Liquidity Ratio Calculations: Current Ratio = Current Assets / Current Liabilities $147,800 / $90,283 = $1.637:1 Acid-Test Ratio = (Cash + Short-Term Investments + Net Receivables) / Current Liabilities $89,664 + $0 + $51,869 / $90,283 = $1.567:1 Receivables Turnover = Net Credit Sales / Average Receivables ($1,109,295 - $89,664) / [($51,869 + $81,557) / 2] = 15.283 *Average Collection Period = 365 / 15.283 = 23.883 Days When evaluating Huffman Trucking’s ability to pay off short-term debt and maturing obligations, it’s imperative to analyze the company’s liquidity. Utilizing the current ratio to analyze liquidity, which compares all current assets to current liabilities,
Liquidity Ratios Liquidity ratios provide information about a firm's ability to meet its short-term financial obligations. The current ratio is the ratio of current assets to current liabilities: Current Ratio | = | Current Assets | | Current Liabilities | | * Interpretation: Current ratio comes from total assets divided by current liabilities. Current assets include cash, accounts and notes receivable (less reserves for bad debts), advances on inventories, merchandise inventories, and marketable securities. This ratio measures the degree to which current assets cover current liabilities. The higher the ratio the more assurance exists that the retirement of current liabilities can be made.
Fin 517 Ch. 15 Notes Debt and Taxes 15.1 The Interest Tax Deduction 1. interest tax shield – additional amount that a firm would have paid in taxes if it did not have leverage. Interest tax shield = corporate tax return X interest payments 2. because interest expense is tax deductible, leverage increases the total amount of income available to all investors 15.2 Valuing the Interest Tax Shield 1. when a firm uses debt, the interest tax shield provides a corporate tax benefit each year. 2. Because the cash flows of the levered firm are equal to the sum of the cash flows from the unlevered firm plus the interest tax shield, by the Law of One Price the same must be true for the present values of these cash flows.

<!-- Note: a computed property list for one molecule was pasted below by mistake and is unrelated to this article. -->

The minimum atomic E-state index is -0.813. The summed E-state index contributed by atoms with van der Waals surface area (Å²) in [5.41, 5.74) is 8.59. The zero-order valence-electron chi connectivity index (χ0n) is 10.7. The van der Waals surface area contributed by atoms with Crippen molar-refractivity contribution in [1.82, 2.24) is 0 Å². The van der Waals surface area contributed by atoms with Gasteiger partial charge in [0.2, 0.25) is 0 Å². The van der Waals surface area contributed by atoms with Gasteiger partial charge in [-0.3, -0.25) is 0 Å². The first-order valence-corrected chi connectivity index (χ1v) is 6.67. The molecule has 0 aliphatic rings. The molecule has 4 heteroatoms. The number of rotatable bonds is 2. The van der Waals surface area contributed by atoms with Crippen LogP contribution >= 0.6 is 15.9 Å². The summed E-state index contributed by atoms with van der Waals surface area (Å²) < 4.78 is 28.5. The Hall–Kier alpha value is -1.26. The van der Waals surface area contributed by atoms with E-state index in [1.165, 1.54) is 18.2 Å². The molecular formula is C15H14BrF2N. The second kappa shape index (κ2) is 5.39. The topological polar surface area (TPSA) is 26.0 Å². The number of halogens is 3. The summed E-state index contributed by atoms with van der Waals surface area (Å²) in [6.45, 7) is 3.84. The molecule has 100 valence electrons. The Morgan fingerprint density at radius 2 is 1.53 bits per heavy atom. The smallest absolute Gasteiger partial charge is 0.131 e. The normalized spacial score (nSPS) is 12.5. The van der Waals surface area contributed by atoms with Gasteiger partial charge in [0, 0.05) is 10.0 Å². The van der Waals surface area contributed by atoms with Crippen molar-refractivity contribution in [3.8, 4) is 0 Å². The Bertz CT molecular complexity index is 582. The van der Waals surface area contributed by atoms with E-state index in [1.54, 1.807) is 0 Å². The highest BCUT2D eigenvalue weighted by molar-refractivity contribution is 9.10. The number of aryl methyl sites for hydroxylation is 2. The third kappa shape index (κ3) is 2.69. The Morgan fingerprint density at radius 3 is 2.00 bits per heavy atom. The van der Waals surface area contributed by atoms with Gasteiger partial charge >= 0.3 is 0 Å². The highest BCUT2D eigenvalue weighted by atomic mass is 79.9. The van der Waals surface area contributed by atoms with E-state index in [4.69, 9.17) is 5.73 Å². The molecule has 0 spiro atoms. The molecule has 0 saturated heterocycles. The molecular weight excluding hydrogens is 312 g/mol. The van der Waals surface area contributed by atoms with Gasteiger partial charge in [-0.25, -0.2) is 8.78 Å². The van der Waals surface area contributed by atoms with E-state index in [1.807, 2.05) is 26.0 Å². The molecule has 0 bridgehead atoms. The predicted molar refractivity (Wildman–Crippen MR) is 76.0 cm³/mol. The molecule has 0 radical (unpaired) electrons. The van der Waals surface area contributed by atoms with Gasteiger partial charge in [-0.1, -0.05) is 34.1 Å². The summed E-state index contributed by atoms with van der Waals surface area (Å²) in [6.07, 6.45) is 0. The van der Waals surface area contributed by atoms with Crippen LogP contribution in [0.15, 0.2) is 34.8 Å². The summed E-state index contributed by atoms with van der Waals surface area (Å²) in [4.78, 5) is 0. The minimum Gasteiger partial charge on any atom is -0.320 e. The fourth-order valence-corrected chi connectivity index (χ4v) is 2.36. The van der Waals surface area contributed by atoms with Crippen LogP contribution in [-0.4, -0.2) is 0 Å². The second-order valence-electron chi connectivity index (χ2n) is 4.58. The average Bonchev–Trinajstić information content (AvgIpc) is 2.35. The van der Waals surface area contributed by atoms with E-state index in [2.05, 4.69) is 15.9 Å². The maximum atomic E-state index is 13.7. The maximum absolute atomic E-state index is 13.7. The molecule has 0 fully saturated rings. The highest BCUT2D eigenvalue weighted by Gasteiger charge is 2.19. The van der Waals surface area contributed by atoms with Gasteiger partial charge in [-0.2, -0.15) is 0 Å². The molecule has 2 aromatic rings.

The gross profit ratio (gross profit divided by net sales) also indicates how well selling prices provide for expenses in an organization (Kimmel, Weygandt, & Kieso, 2009). The return on assets ratio (net income divided by average total assets) indicates how well an organization employs its assets. The asset turnover ratio (net sales divided by average total assets) further indicates asset utilization to produce sales (Kimmel, Weygandt, & Kieso, 2009). TRI profitability ratios are presented in Table Three, below. Ratio analysis for TRI illustrates conservative debt levels and ability to service additional debt.